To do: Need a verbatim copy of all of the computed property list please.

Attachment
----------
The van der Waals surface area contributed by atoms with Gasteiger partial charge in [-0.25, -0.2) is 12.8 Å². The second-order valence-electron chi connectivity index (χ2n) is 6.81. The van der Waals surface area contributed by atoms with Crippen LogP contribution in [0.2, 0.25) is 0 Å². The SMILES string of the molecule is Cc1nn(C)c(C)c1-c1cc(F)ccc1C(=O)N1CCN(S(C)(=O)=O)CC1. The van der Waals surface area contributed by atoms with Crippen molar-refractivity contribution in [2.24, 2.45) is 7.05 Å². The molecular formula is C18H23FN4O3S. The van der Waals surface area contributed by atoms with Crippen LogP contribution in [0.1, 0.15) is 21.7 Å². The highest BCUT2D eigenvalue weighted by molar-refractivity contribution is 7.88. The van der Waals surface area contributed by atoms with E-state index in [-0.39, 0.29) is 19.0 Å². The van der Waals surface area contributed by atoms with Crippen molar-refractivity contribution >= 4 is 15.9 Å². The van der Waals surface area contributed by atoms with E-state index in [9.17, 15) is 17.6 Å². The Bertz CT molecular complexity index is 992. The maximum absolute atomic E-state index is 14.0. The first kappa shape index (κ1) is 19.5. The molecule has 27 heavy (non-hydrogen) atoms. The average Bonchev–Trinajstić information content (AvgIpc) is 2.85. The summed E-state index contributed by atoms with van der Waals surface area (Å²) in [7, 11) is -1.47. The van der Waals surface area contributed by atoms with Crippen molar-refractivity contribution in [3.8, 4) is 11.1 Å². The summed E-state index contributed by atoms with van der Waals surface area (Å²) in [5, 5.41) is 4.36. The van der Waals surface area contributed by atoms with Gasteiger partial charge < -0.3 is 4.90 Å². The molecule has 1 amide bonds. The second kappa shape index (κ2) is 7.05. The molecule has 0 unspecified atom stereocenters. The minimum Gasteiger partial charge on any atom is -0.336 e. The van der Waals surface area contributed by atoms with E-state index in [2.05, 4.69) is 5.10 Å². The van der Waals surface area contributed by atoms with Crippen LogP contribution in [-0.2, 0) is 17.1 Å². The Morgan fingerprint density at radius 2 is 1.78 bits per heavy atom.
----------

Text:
The van der Waals surface area contributed by atoms with Gasteiger partial charge in [-0.25, -0.2) is 12.8 Å². The second-order valence-electron chi connectivity index (χ2n) is 6.81. The van der Waals surface area contributed by atoms with Crippen LogP contribution in [0.2, 0.25) is 0 Å². The SMILES string of the molecule is Cc1nn(C)c(C)c1-c1cc(F)ccc1C(=O)N1CCN(S(C)(=O)=O)CC1. The van der Waals surface area contributed by atoms with Crippen molar-refractivity contribution in [2.24, 2.45) is 7.05 Å². The molecular formula is C18H23FN4O3S. The van der Waals surface area contributed by atoms with Crippen LogP contribution in [0.1, 0.15) is 21.7 Å². The highest BCUT2D eigenvalue weighted by molar-refractivity contribution is 7.88. The van der Waals surface area contributed by atoms with E-state index in [-0.39, 0.29) is 19.0 Å². The van der Waals surface area contributed by atoms with Crippen molar-refractivity contribution >= 4 is 15.9 Å². The van der Waals surface area contributed by atoms with E-state index in [9.17, 15) is 17.6 Å². The Bertz CT molecular complexity index is 992. The maximum absolute atomic E-state index is 14.0. The first kappa shape index (κ1) is 19.5. The molecule has 27 heavy (non-hydrogen) atoms. The average Bonchev–Trinajstić information content (AvgIpc) is 2.85. The summed E-state index contributed by atoms with van der Waals surface area (Å²) in [7, 11) is -1.47. The van der Waals surface area contributed by atoms with Crippen molar-refractivity contribution in [3.8, 4) is 11.1 Å². The summed E-state index contributed by atoms with van der Waals surface area (Å²) in [5, 5.41) is 4.36. The van der Waals surface area contributed by atoms with Gasteiger partial charge < -0.3 is 4.90 Å². The molecule has 1 amide bonds. The second kappa shape index (κ2) is 7.05. The molecule has 0 unspecified atom stereocenters. The minimum Gasteiger partial charge on any atom is -0.336 e. The van der Waals surface area contributed by atoms with E-state index in [2.05, 4.69) is 5.10 Å². The van der Waals surface area contributed by atoms with Crippen LogP contribution in [-0.2, 0) is 17.1 Å². The Morgan fingerprint density at radius 2 is 1.78 bits per heavy atom.